ERIC Number: ED170557
Record Type: Non-Journal
Publication Date: 1979-Mar
Reference Count: N/A
Relation of Officer First Assignment and Education Major to Retention. Final Report, January 1976 through February 1977.
Robertson, David W.; Pass, John J.
The relationship of initial duty assignment and precommission major in college to the decision of junior Navy officers to stay in or leave the Navy was investigated. Surface warfare officers were examined with regard to their involvement in one of the following sources: Naval Academy, NROTC Scholarship Program, Officer Candidate School, NROTC College Program, and the Reserve Officer Candidate Program. Generally, both the officer's first duty assignment and education major were associated with retention, across as well as within separate commission sources. Retention was found to be lowest in staff and supporting shore activities and highest in the type of ships (i.e., small combatant ships) in which officers probably experienced the most arduous conditions of deployment, but also probably have the best opportunity to achieve essential shipboard qualifications. The education majors with the highest retention were fine arts, education, and social and behavioral sciences. Those with the lowest retention were architecture (other than naval), agriculture, forestry, humanities, and business administration. It was recommended that retention efforts should concentrate on the education majors with the higher retention rates, and that the development of a behavior model would be feasible and useful, subject to measuring defined pre- and postcommissioning factors, tracking the officers to all warfare and staff specialties, and comparing the retention behaviors of accessions from both wartime and peacetime periods. (Author/CT)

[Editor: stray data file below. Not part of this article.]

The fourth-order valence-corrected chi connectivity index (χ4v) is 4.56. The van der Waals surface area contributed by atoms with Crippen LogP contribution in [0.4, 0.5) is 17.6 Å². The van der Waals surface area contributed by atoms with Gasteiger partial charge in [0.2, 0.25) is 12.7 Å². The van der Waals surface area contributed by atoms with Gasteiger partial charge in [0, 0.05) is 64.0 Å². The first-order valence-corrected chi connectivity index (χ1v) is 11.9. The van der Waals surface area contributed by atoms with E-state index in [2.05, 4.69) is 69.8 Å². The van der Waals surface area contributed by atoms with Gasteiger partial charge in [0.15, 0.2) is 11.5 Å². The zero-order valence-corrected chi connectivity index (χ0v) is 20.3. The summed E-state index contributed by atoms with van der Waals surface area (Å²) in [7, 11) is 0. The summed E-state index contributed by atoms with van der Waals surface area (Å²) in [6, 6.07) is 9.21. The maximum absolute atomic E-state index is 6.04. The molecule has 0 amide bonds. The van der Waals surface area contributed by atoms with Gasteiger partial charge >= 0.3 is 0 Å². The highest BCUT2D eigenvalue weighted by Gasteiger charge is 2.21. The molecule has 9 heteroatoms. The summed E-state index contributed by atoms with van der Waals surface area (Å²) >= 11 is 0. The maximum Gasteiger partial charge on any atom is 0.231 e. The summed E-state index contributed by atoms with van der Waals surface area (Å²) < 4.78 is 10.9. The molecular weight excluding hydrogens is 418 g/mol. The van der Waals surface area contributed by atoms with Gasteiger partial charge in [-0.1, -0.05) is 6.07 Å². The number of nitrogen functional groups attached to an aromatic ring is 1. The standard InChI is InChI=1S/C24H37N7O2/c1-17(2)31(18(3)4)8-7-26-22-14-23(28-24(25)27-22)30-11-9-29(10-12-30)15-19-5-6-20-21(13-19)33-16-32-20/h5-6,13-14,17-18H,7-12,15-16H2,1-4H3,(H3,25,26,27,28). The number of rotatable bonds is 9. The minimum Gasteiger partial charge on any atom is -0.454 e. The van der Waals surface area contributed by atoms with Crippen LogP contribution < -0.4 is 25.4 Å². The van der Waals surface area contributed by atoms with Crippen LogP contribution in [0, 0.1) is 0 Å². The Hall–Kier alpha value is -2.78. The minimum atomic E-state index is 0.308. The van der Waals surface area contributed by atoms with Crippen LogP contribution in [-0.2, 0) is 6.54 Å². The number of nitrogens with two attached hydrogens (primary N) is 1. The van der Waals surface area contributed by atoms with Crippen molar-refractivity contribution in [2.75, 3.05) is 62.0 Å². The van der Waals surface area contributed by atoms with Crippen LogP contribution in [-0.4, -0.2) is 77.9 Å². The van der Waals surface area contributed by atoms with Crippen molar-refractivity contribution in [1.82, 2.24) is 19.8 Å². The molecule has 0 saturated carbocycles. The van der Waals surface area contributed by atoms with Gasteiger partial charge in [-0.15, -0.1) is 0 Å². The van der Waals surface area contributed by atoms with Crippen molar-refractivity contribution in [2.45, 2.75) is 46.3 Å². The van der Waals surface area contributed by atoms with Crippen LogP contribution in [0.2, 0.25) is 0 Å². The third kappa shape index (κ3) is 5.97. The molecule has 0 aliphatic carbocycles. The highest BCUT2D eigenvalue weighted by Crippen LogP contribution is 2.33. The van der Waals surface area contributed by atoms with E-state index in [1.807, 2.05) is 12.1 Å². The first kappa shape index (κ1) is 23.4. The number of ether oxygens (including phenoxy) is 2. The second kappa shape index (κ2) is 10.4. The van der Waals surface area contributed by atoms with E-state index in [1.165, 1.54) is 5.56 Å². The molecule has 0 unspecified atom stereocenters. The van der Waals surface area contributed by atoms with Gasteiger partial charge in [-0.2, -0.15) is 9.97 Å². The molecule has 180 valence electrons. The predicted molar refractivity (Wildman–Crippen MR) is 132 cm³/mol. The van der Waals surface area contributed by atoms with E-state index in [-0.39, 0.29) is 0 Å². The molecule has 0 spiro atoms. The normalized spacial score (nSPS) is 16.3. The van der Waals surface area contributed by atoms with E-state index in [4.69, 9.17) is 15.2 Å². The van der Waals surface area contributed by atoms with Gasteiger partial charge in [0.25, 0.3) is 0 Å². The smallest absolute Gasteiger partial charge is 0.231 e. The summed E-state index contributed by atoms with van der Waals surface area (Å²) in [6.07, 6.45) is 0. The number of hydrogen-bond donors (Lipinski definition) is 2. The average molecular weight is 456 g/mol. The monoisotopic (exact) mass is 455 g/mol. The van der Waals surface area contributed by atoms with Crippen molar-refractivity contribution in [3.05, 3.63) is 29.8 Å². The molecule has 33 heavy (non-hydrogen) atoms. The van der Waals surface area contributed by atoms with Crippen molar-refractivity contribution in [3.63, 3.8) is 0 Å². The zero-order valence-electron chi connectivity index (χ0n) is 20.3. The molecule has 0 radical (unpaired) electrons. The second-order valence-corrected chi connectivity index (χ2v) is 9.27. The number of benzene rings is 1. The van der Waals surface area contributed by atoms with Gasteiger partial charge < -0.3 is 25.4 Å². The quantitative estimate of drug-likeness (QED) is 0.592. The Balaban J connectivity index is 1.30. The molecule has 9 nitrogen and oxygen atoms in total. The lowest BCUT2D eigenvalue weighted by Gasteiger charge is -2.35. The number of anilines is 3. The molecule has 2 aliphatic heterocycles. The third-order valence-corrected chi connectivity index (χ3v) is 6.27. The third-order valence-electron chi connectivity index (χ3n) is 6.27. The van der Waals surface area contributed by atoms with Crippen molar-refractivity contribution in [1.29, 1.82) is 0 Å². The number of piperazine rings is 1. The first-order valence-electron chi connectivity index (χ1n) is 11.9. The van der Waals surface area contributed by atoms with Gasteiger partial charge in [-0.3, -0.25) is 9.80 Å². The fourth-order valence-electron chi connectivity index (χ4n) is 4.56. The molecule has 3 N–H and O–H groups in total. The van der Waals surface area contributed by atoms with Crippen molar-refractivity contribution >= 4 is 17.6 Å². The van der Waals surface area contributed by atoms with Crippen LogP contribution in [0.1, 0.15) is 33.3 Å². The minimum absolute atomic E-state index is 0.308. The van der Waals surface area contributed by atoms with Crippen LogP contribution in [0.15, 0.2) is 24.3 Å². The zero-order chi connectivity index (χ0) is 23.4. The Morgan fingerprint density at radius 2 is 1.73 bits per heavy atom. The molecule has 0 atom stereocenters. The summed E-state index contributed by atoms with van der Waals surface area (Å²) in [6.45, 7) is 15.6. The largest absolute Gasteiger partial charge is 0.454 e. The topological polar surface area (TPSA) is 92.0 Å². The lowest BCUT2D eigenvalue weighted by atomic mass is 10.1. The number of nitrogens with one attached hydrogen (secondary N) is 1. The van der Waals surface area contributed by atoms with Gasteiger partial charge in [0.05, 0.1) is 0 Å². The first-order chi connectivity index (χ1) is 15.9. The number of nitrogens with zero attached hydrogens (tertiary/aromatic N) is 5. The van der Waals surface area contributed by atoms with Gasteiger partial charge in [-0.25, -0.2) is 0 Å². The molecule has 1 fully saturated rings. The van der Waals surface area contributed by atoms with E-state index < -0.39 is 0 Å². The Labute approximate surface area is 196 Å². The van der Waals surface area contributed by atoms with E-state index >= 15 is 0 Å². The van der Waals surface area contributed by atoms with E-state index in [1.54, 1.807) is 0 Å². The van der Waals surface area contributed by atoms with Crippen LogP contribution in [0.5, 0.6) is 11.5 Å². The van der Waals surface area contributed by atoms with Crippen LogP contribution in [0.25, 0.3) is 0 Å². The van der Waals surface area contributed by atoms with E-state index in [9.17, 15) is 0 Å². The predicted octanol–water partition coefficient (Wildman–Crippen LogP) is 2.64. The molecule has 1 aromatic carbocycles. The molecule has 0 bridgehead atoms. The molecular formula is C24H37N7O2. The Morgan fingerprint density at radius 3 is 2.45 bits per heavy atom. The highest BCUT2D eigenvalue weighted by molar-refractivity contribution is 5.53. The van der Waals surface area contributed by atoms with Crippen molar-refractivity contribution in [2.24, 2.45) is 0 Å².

Publication Type: Reports - Research
Education Level: N/A
Authoring Institution: Navy Personnel Research and Development Center, San Diego, CA.
Identifiers - Location: United States